FITH YEAR-ADVANCED ENGLISH

Marisa’s advanced English class

Posted by marisadedios on May 20, 2011

null

Posted in 1 | Leave a Comment »

NEW YEAR, NEW IDEAS, NEW BLOG

Posted by marisadedios on September 29, 2008

Click on the arrow to go to our

NEW BLOG

Posted in 1 | 1 Comment »

LISTEN TO THIS:FOOD FOR THOUGHT

Posted by marisadedios on July 4, 2008

We are all quite worried about the economic slowdown. How will it affect our own economy? Well, I hope you find this programme interesting. This time you have to fill in the gaps, similar to the exercises we did in class, OK? Click on the burger to get started.

Some of you have already sent me an essay and asked about topics for writing the next one. How about writing a long comment about your personal opinion on this issue?

Animations - burger-01

Posted in LISTENING | Tagged: | 3 Comments »

stay hungry, stay foolish

Posted by marisadedios on June 7, 2008

Steve Jobs is a co-founder of Apple, the man behind the astonishing success of the computer animation firm Pixar – of Toy Story and Finding Nemo fame – a billionaire regarded as a visionary in the industry.Yet compared with Bill Gates he is practically unknown. His speech for the commencement address at Standford University is really one of a kind. I have chosen it to say “see you around” to you. I think the message he gives is one to really follow. I have really enjoyed teaching you this year. Keep in touch.

Marisa

If you want to do the listening comprehension exercises for parts 1 and 2 click here For the exercises for part 3 click here.

What do you think? Do you like it? In my opinion it is not just what he says that is important, but also the way he delivers his speech? Can you tell me why?

How about writing the transcript? Maybe you could each write a bit. Here goes the beginning:

I am honored to be with you today at your commencement from one of the finest universities in the world. I never graduated from college. Truth be told, this is the closest I’ve ever gotten to a college graduation. Today I want to tell you three stories from my life. That’s it. No big deal. Just three stories.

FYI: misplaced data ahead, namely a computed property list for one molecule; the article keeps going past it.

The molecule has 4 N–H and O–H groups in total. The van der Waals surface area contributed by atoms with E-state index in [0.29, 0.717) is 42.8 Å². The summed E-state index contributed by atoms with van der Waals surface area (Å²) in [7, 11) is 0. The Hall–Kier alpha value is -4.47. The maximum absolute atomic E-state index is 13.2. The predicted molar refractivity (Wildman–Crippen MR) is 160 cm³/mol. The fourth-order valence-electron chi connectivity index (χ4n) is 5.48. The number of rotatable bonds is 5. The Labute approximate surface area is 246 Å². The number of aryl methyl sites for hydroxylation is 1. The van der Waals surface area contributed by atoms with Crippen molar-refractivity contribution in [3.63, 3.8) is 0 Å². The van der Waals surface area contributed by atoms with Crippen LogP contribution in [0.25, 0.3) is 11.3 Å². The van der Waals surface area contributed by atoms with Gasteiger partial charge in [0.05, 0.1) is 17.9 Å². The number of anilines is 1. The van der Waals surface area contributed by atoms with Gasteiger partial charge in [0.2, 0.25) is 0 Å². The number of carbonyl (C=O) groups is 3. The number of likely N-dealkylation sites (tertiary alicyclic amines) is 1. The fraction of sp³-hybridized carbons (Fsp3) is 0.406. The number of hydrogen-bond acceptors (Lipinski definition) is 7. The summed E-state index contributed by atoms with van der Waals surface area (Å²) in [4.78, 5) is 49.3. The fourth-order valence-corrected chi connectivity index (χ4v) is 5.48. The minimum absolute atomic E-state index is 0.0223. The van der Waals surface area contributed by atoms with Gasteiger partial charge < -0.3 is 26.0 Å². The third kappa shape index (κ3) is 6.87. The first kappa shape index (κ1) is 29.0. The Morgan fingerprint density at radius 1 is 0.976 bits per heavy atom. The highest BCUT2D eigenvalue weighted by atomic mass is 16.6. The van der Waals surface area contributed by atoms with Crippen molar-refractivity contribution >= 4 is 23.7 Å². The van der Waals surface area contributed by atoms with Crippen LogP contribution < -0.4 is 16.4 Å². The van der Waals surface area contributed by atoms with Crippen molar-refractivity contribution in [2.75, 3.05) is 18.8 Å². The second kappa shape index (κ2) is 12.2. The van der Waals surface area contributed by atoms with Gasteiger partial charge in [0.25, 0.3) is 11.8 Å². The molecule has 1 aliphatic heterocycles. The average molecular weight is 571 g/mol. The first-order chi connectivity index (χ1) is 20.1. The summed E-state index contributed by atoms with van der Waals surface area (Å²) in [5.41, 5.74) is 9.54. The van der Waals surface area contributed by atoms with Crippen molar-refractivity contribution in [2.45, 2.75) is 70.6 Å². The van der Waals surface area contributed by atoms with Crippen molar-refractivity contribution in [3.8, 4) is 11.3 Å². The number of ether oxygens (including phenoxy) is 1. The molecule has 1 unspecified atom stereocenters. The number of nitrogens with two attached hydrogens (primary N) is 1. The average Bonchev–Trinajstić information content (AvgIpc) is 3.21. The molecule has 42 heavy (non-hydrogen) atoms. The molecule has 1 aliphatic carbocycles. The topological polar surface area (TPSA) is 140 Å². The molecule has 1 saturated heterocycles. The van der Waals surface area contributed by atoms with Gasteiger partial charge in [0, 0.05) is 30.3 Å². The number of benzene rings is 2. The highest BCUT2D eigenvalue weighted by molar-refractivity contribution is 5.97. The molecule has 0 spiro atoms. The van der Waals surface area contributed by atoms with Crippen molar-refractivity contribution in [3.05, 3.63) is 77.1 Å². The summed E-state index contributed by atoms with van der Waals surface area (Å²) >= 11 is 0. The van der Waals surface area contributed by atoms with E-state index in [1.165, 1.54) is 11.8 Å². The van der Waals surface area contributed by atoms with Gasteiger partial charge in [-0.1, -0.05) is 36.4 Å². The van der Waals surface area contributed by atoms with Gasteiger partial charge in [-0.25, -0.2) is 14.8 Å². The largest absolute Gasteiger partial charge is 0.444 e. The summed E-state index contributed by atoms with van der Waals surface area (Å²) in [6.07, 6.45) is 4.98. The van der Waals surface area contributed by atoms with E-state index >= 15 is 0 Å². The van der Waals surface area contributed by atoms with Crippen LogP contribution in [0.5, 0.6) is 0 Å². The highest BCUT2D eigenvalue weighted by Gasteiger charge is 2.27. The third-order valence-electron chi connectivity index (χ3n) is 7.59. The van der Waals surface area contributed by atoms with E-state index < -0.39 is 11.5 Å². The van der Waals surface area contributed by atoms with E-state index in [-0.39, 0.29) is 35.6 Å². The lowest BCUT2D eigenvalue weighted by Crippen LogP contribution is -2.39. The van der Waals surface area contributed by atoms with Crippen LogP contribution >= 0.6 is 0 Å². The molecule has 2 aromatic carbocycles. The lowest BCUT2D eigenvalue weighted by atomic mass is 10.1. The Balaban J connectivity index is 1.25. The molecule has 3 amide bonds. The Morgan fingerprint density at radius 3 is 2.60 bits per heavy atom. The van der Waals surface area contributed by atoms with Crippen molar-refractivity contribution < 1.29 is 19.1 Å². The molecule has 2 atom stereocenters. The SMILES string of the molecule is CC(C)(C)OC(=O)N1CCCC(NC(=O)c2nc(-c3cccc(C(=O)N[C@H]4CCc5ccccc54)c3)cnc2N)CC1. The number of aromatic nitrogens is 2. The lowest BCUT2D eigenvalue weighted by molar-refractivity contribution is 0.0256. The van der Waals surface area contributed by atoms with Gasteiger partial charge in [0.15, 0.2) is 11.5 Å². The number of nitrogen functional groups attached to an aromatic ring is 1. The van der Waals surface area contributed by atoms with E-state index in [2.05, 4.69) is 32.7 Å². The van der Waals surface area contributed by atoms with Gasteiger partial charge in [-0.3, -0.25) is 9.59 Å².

You might like to translate the transcript. (Transcript key ). How about writing the Spanish subtitles for the speech? You can then compare to this version: watch the video with Spanish subtitles

As I said to you, I’ll keep updating the blog from time to time and I’ll be delighted to read your comments. You can also send your doubts to the query forum or even your writings if you want me to correct them.

BY the way, thanks for the dinner last night, I had a smashing time. You know what? My earrring finally appeared! It was in my dress!

Posted in VIDEOS | Tagged: | 13 Comments »

A HOAX BUT A NICE POEM

Posted by marisadedios on May 9, 2008

A few days ago, I friend sent me an email that says there is a little girl who has six months to live. People are asked to forward the email about her to as many people as possible because the American Cancer Society will give 3 cents per email to support her treatment. It starts with a poem titled Slow Dance. Well I was almost taken in by the hoax. The poem has actually been taken from a psychologist’s website. www.davidlweatherford.com

However, I like the poem and I think it is food for thought so I wanted to share it with you.

Have you ever watched kids on a merry-go-round,
or listened to rain slapping the ground?

Ever followed a butterfly’s erratic flight,
or gazed at the sun fading into the night?

You better slow down, don’t dance so fast,
time is short, the music won’t last.

Do you run through each day on the fly,
when you ask “How are you?”, do you hear the reply?

When the day is done, do you lie in your bed,
with the next hundred chores running through your head?

You better slow down, don’t dance so fast,
time is short, the music won’t last.

Ever told your child, we’ll do it tomorrow,
and in your haste, not see his sorrow?

Ever lost touch, let a friendship die,
’cause you never had time to call and say hi?

You better slow down, don’t dance so fast,
time is short, the music won’t last.

When you run so fast to get somewhere,
you miss half the fun of getting there.

When you worry and hurry through your day,
it’s like an unopened gift thrown away.

Life isn’t a race, so take it slower,
hear the music before your song is over.

ANOTHER HOAX:

In the BBC world service you can find more about The Hoax, a film which stars Richard Gere. The film is based on a true story – how, in 1971, a writer called Clifford Irving tried to get a fake autobiography of the superstar millionaire Howard Hughes published and make himself extremely rich in the process…

Film critic Nigel Andrews uses lots of informal expressions to talk about the setting of the film

script

Posted in LISTENING, READING | 8 Comments »

INTERESTING WEBSITES

Posted by marisadedios on May 9, 2008

Thank you Gloria for your important contributions both to the blog and in class. Here go the websites that you have found for us to practise more exercises.

www.english-test.net/esl/learn, (Gloria’s favourite)